Saturday, May 13, 2017

Walter Balfour Harrub (1830-1912): Successful Gold Miner; Entrepreneur

Grave of Walter and Katherine Harrub (photo by Michael Colbruno)

Walter Balfour Harrub was born in Plymouth County, Massachusetts on July 16 1830. He lost his mother as a young boy and was basically on his own from that point. He learned the trade of a shoemaker while living with an uncle, but eventually became a cooper, a person who makes or repairs casks and barrels.

At age 19, he came to California during the Gold Rush aboard the barque* Pleiades. He arrived in San Francisco on September 18, 1849 after a 218 day journey and set out for Marysville, which was known as the "Gateway to The Gold Fields." During a trip back to San Francisco, Harrub fell and ill and required six months to fully recover. He eventually settled in Foster Bar, California and hired some Native Americans to take him to a nearby location where he staked ten claims and was successful in finding gold.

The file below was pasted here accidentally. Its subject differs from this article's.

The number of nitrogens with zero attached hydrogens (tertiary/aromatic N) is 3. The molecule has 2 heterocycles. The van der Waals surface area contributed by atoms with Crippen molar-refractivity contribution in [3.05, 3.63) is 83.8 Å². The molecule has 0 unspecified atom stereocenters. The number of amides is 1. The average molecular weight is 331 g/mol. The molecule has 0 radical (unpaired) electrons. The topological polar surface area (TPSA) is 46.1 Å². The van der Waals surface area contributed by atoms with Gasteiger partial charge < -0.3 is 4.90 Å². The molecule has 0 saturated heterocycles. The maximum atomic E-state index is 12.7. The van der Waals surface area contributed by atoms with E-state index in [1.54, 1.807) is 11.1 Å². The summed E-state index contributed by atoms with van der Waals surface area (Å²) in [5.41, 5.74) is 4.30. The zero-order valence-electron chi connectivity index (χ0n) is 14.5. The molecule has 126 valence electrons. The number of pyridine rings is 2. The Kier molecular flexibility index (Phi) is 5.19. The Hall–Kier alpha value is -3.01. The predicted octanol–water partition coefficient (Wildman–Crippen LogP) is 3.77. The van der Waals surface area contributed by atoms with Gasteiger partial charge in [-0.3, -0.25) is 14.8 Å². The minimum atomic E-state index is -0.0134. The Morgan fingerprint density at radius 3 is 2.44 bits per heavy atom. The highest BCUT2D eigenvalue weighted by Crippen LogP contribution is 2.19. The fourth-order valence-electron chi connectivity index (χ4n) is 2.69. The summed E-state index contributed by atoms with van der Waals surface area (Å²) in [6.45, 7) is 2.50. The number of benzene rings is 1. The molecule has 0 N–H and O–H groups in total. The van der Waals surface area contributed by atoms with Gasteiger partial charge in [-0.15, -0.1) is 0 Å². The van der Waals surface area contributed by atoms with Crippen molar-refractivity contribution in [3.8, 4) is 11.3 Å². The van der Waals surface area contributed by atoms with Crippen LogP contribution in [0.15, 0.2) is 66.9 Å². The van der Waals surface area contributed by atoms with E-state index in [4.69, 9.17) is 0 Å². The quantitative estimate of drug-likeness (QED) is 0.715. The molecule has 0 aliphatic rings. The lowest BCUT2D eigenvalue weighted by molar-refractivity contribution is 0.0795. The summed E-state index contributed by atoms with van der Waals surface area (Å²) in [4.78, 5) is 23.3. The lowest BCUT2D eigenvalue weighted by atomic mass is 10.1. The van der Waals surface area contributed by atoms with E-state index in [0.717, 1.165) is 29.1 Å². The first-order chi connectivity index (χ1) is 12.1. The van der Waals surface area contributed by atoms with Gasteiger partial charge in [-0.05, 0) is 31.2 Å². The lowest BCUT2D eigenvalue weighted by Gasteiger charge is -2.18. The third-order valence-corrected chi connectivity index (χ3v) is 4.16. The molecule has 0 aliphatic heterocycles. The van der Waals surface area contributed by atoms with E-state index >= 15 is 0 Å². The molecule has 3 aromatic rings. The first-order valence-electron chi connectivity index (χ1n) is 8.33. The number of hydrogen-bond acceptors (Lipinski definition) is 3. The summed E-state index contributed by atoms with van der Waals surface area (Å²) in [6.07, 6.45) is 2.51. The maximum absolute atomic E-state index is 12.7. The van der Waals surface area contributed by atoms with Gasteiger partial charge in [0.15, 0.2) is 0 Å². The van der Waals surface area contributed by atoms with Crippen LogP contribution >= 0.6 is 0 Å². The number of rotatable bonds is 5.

Ruby Hill, California during the Gold Rush days
He took his earnings and opened a hotel near Fremont and managed the food operations at a hotel in Shasta, but eventually returned to the gold fields near Grass Valley. He took his money and invested in a variety of ventures. He opened a large cattle ranch near Sacramento and a butchering operation in Dayton (formerly Grainland), located in Butte County, California. He also operated a freight line from Dayton to both Virginia City and Washoe City, which also carried mail. Perhaps his largest venture was forming the Ruby Hills Water Works, named after the nearby mining camp.  Harrub built two pipe lines covering 10 miles, which supplied water to most of the neighboring mining camps.

In 1874, Harrub moved his family to Oakland, where he bought four homes and other property in the Fruitvale area. His second wife Katherine was a well-known hostess of society events in Oakland.

He died after suffering from an abscess of the throat for six months.

* Barque: a sailing ship, typically with three masts, in which the foremast and mainmast are square-rigged and the mizzenmast is rigged fore-and-aft.

SOURCES: History of the State of California by James Miller Guinn, Wikipedia, The San Francisco call,, Oakland Tribune

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